Sunday, March 27, 2011

66 Nova--Stance Part II

I was in Patagonia, South America, for 2+ weeks, taking endless pictures in one of the most beautiful spots in the world. Surrounded by nature, I still thought from time to time about model cars--I have to admit it. I am not sure why I suffer, but I suffer happily....

Before the trip I started building a "Not a Project" 66 Nova--a quick and easy build that hopefully will avoid months spent fretting over how to do everything just right.

After being gone for 3 weeks it was good to see the project with fresh eyes. Yep, the box-stock stance is too high in, I had to "engineer" a way to fix this.

First, I got rid of the stock axle bits that came box stock and jammed in some tube styrene....and glued the dickens out of it (I will clean it up later....)

Then I put some more tube in, to strenghten the first joint. I will do further reinforcing once I get a stance I like.

After getting one side the way I wanted, I measured everything and repeated the process for the other side.

....when this was all done the mock up still looked too high in the front. So I decided to get even more slimey. Getting inner wheels out of the parts box, I mocked up a wheel where the axle entrance was not centered, to quickly drop the front end further.

This dropped the front of the model another 1/8" or so--maybe 3+ inches on a 1:1 car. On a different day I might have done something more involved to allow the front wheels to still be "poseable" but what the heck, I am just trying to have fun here.

OK here's what I get during mock-up now, after the slimey styrene-and-off-centered-wheel work. To me, this is a good look.

....not as high as an original box stock build, but not totally "slammed" either; an over-slammed front gave the car an too-modern look that I wanted to avoid. Best of all, what might have taken 4-5 evenings to engineer "totally clean" was glued up in about 30 minutes. No one will be wiser but me (and you!). I won't tell anyone if you don't.

Friday, March 4, 2011

66 Nova--Setting the Stance

For the past week or so I've been working on a 1:25 scale AMT Nova #636. The goal is to keep things in the realm of "Not a Project"--nothing custom, nothing fancy, rather, a simple and relaxing build.

Unfortunately, AMT never makes things too easy, and this kit is no exception. A lot of the problematic areas I've seen with their kits pop up here. For one: the "steerable" front is fragile; intuitively I don't see it holding up the weight of the model. In this case, each front wheel is supported by a small spindle that is in extreme danger of falling off and/or breaking.

To (try to) fix this, I glued the dickens out of the top A-frame (using sytrene glue, CA, and plastic weld). Then I did the same to the lower supporting axle assembly in an effort to "sandwich" each spindle in place. Finally I glued the seam between the frame and the inner wheel well, again with CA, normal glue, and plastic weld. When this was done and dry, I shot the entire axle assembly with primer/sealer. The result isn't very "clean", due to the amount of glue I had to use, but inside the wheel well, painted flat black, no one will notice.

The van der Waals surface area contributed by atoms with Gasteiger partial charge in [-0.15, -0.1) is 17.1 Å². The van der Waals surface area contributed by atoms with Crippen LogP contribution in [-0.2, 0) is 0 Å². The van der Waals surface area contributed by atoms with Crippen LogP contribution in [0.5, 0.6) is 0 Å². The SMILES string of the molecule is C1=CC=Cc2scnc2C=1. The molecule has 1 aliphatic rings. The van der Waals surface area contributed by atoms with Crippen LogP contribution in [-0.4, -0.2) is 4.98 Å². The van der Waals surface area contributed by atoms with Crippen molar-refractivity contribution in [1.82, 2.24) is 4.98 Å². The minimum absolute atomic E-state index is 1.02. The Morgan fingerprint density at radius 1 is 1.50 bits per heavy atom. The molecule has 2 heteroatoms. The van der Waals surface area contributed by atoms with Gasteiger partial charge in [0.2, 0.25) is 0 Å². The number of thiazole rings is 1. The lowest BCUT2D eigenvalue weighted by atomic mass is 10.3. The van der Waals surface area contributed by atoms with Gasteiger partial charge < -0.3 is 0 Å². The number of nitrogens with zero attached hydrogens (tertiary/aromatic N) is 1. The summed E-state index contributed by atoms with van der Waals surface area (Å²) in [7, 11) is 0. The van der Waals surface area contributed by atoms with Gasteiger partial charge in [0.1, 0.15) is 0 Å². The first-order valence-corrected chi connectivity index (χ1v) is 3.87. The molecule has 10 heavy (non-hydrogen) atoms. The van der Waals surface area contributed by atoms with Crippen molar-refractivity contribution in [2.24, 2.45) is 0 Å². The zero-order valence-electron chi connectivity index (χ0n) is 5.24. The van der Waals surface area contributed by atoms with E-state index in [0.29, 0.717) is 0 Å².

Another issue: in my experience, AMT engines never sit quite right on their motor mounts. I am seeing that here; the motor is not sitting flat, nor straight, when nestled into the engine compartment. I will have to tweak the block and motor mounts to fix this. This is why I test fit--I would be unable to sort this out once the engine is painted.

(By the way, no photos yet, but I have a strong suspicion the exhaust system won't fit and will have to be reworked, and the front and rear bumpers and grilles will have to be modified to fit without large seams being visible....just a guess, but on most other AMT kits I have built to date this has been the case.)

The stance--the way the model rides on its front and rear axles, wheels and tires, is key to the model looking good versus looking like a load. I have learned that AMT kits sometimes have poor attention paid to "stance" while the kit is being mastered. Fixing the ride height before paint is critical to the final model looking good.

This Nova kit is no exception--but, as this is "not a project", I wanted to keep things easy. To start, I taped the rear axle in place and added the cool, huge rear slicks. The back end looks great--so far so good.

On the front end, the "stock" ride height looked so bad that I didn't bother photographing it. Basically the front rode higher than the rear, and that's not a look I wanted.

To fix this, one option is to really cheat--just epoxy the fronts into the wheel wells.

This is the lowest ride possible in the front. Looks good I guess, but steering is pretty much impossible.

Here, I turned the front spindles over 180 degrees so the ride height is lowered by about 1/8" (real inches, not scale). This is probably what I will end up using; this is a good look, and I could see the 1:1 car having a ride height like this.

OK, this slightly lowered front is probably what I will end up using. But looking over the photos, the super-low front end appeals to the ten-year-old in me. It's not a slam dunk! I am going to go out of town for a bit so when I come back I can review this, and maybe the decision will be easy. Right now, at this very moment, the ten year old in me is winning out! Who cares if the 1:1 car can't steer! This isn't a 1:1 car!

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